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February 7, 2011

Modern Modularity

The roads still wet after the rain stopped in the morning (conveniently directly after I got back from class).

This morning, I woke to the winning combination of rain/snow/sleet. And unlike other mornings of this semester, I could not just snuggle deeper into my cotton candy combo of pink duvet and blue sheets. No, today was when it all begins.

Today was the first day of modules. Forget classes, or courses, or even lectures; modules are the wave of future. Every time I see that word, I suddenly picture myself saying, “More tea with your modules?” in a British accent.

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February 3, 2011

Good morning, Land o’ the Scots

If the Scotch knew enough to go in when it rained, they would never get any outdoor exercise. – Simeon Ford
January 6, 2011

The Beamer Buzz

Today, for the first time in my life, I drove a luxury vehicle.

My grandfather, bless his soul, has excellent taste in automobiles. He isn’t a car monger, one of those people who has too many cars to drive, but more of a car connoisseur. He’ll drift through the sales lot of his favorite car dealerships (Jeep, Jaguar, BMW) and if a cheerfully desperate salesperson approaches him, Gpa will let him do his thing. After the salesperson has finished his pitch, Gpa will find a car he likes, talk the dealer down to something reasonable, and then politely take his leave without the car.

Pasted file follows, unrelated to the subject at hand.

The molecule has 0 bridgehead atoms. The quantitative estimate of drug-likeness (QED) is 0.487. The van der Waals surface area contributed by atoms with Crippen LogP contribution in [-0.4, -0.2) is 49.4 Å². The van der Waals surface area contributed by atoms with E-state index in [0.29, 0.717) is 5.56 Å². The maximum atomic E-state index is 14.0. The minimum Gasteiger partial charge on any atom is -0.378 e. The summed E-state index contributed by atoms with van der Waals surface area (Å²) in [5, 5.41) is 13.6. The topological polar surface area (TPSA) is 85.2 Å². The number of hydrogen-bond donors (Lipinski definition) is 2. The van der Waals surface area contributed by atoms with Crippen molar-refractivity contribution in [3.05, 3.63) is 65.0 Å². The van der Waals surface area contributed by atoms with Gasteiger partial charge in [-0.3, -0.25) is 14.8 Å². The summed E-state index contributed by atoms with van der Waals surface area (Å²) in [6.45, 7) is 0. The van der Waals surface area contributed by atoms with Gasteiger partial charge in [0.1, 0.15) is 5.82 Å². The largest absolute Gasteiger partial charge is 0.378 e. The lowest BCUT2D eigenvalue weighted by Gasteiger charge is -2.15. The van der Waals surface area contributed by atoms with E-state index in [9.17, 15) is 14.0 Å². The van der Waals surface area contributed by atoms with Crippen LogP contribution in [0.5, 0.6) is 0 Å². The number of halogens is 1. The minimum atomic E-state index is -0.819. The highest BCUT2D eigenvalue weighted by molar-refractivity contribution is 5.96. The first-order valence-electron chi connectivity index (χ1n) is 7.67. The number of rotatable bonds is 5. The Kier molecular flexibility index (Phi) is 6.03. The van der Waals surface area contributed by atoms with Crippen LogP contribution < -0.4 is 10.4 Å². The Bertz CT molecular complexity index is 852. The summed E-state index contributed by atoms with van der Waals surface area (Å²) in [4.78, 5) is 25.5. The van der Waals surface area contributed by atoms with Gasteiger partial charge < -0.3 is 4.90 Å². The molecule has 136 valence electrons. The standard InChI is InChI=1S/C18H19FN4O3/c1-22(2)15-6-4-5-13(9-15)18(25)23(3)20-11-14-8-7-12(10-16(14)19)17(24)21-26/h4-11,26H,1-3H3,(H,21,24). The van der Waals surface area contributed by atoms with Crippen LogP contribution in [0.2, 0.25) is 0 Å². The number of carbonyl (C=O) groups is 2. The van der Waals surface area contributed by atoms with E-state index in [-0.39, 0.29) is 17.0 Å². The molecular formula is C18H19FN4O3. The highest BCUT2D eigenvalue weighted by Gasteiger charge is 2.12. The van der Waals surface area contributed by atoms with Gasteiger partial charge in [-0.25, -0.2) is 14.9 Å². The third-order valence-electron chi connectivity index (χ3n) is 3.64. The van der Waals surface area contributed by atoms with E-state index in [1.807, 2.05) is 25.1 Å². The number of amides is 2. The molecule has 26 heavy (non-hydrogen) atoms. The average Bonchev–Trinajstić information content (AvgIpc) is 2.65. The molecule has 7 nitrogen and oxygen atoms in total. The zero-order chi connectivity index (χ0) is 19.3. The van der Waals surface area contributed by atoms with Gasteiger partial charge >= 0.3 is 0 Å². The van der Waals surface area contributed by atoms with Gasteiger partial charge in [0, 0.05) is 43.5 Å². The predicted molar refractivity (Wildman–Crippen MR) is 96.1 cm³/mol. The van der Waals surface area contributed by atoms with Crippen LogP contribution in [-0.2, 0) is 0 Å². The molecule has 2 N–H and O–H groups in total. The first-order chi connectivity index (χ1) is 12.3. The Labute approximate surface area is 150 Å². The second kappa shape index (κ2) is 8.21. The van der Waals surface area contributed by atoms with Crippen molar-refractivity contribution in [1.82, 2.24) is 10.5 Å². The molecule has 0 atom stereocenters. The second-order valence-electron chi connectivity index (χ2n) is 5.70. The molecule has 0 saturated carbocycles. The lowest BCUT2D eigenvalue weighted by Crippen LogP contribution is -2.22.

I am sure it confounds and frustrates the dealers, but Gpa is like a gourmet chef:  he nibbles, tastes, and sometimes swallows but rarely ever has a full meal. There’s just too much to taste. The few full meals he has taken on include a deep red Jaguar, one that sparkles in the summer light, a seven series Beamer, a hardy Jeep with all the bells and whistles, and a BMW convertible.

So imagine my surprise (and slight despair) when Gpa handed his strangely shaped keys to me before he traveled to the land of the snowbirds. “Come on, I’ll show you how it works,” he stated matter-of-factly, scuffling to the garage without waiting for my ready denial. There was no way I was touching that car. It was too nice. Murphy’s law was just waiting for me to get into those heated leather seats and behind that zero-to-sixty-in-four-seconds wheel.